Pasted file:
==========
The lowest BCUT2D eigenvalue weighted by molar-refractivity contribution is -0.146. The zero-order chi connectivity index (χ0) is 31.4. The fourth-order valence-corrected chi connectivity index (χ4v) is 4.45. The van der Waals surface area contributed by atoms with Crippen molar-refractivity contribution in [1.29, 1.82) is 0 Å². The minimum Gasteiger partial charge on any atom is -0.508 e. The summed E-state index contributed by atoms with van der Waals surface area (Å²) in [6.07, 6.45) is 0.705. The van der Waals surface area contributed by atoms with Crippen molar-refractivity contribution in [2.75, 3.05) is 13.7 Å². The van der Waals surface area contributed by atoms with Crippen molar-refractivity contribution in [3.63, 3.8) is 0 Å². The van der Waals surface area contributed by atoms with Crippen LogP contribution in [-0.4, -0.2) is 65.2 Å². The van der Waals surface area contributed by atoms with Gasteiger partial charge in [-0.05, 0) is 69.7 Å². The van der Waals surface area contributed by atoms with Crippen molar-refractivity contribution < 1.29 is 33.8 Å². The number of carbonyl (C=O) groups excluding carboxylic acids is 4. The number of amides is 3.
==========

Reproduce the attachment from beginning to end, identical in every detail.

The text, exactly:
The lowest BCUT2D eigenvalue weighted by molar-refractivity contribution is -0.146. The zero-order chi connectivity index (χ0) is 31.4. The fourth-order valence-corrected chi connectivity index (χ4v) is 4.45. The van der Waals surface area contributed by atoms with Crippen molar-refractivity contribution in [1.29, 1.82) is 0 Å². The minimum Gasteiger partial charge on any atom is -0.508 e. The summed E-state index contributed by atoms with van der Waals surface area (Å²) in [6.07, 6.45) is 0.705. The van der Waals surface area contributed by atoms with Crippen molar-refractivity contribution in [2.75, 3.05) is 13.7 Å². The van der Waals surface area contributed by atoms with Crippen molar-refractivity contribution in [3.63, 3.8) is 0 Å². The van der Waals surface area contributed by atoms with Crippen LogP contribution in [-0.4, -0.2) is 65.2 Å². The van der Waals surface area contributed by atoms with Gasteiger partial charge in [-0.05, 0) is 69.7 Å². The van der Waals surface area contributed by atoms with Crippen molar-refractivity contribution < 1.29 is 33.8 Å². The number of carbonyl (C=O) groups excluding carboxylic acids is 4. The number of amides is 3.